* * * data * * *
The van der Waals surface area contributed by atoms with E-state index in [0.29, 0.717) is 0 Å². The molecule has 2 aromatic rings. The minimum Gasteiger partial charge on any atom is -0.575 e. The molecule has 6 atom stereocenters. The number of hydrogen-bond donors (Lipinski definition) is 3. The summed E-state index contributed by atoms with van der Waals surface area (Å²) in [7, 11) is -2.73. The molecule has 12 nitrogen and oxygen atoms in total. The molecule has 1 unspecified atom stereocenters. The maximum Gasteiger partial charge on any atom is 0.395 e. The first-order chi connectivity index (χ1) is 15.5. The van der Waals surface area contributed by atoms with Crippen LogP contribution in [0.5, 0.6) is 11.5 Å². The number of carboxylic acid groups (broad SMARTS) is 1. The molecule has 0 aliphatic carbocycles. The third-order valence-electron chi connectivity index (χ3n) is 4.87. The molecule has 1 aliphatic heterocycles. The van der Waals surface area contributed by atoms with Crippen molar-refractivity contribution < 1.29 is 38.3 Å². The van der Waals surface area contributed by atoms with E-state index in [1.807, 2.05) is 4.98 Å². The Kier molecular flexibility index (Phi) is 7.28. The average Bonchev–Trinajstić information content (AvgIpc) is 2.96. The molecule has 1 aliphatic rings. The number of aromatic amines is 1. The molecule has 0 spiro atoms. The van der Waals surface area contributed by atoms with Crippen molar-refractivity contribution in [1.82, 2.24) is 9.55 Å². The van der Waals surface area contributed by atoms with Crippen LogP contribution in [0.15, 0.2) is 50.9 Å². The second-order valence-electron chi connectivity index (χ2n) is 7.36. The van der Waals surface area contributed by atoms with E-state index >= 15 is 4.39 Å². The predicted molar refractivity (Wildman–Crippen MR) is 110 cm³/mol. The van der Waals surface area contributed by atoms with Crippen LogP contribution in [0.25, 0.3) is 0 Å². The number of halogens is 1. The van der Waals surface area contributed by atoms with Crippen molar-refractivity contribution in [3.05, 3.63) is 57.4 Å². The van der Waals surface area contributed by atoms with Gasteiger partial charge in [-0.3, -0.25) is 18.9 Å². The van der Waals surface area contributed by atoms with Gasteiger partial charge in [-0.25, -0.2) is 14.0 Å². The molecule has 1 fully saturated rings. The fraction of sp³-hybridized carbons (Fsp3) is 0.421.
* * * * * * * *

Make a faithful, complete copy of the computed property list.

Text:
The van der Waals surface area contributed by atoms with E-state index in [0.29, 0.717) is 0 Å². The molecule has 2 aromatic rings. The minimum Gasteiger partial charge on any atom is -0.575 e. The molecule has 6 atom stereocenters. The number of hydrogen-bond donors (Lipinski definition) is 3. The summed E-state index contributed by atoms with van der Waals surface area (Å²) in [7, 11) is -2.73. The molecule has 12 nitrogen and oxygen atoms in total. The molecule has 1 unspecified atom stereocenters. The maximum Gasteiger partial charge on any atom is 0.395 e. The first-order chi connectivity index (χ1) is 15.5. The van der Waals surface area contributed by atoms with Crippen LogP contribution in [0.5, 0.6) is 11.5 Å². The number of carboxylic acid groups (broad SMARTS) is 1. The molecule has 0 aliphatic carbocycles. The third-order valence-electron chi connectivity index (χ3n) is 4.87. The molecule has 1 aliphatic heterocycles. The van der Waals surface area contributed by atoms with Crippen molar-refractivity contribution < 1.29 is 38.3 Å². The van der Waals surface area contributed by atoms with E-state index in [1.807, 2.05) is 4.98 Å². The Kier molecular flexibility index (Phi) is 7.28. The average Bonchev–Trinajstić information content (AvgIpc) is 2.96. The molecule has 1 aliphatic rings. The number of aromatic amines is 1. The molecule has 0 spiro atoms. The van der Waals surface area contributed by atoms with Crippen molar-refractivity contribution in [1.82, 2.24) is 9.55 Å². The van der Waals surface area contributed by atoms with Crippen LogP contribution in [0.15, 0.2) is 50.9 Å². The second-order valence-electron chi connectivity index (χ2n) is 7.36. The van der Waals surface area contributed by atoms with E-state index >= 15 is 4.39 Å². The predicted molar refractivity (Wildman–Crippen MR) is 110 cm³/mol. The van der Waals surface area contributed by atoms with Crippen LogP contribution in [0.25, 0.3) is 0 Å². The number of halogens is 1. The van der Waals surface area contributed by atoms with Crippen molar-refractivity contribution in [3.05, 3.63) is 57.4 Å². The van der Waals surface area contributed by atoms with Gasteiger partial charge in [-0.3, -0.25) is 18.9 Å². The van der Waals surface area contributed by atoms with Gasteiger partial charge in [-0.25, -0.2) is 14.0 Å². The molecule has 1 fully saturated rings. The fraction of sp³-hybridized carbons (Fsp3) is 0.421.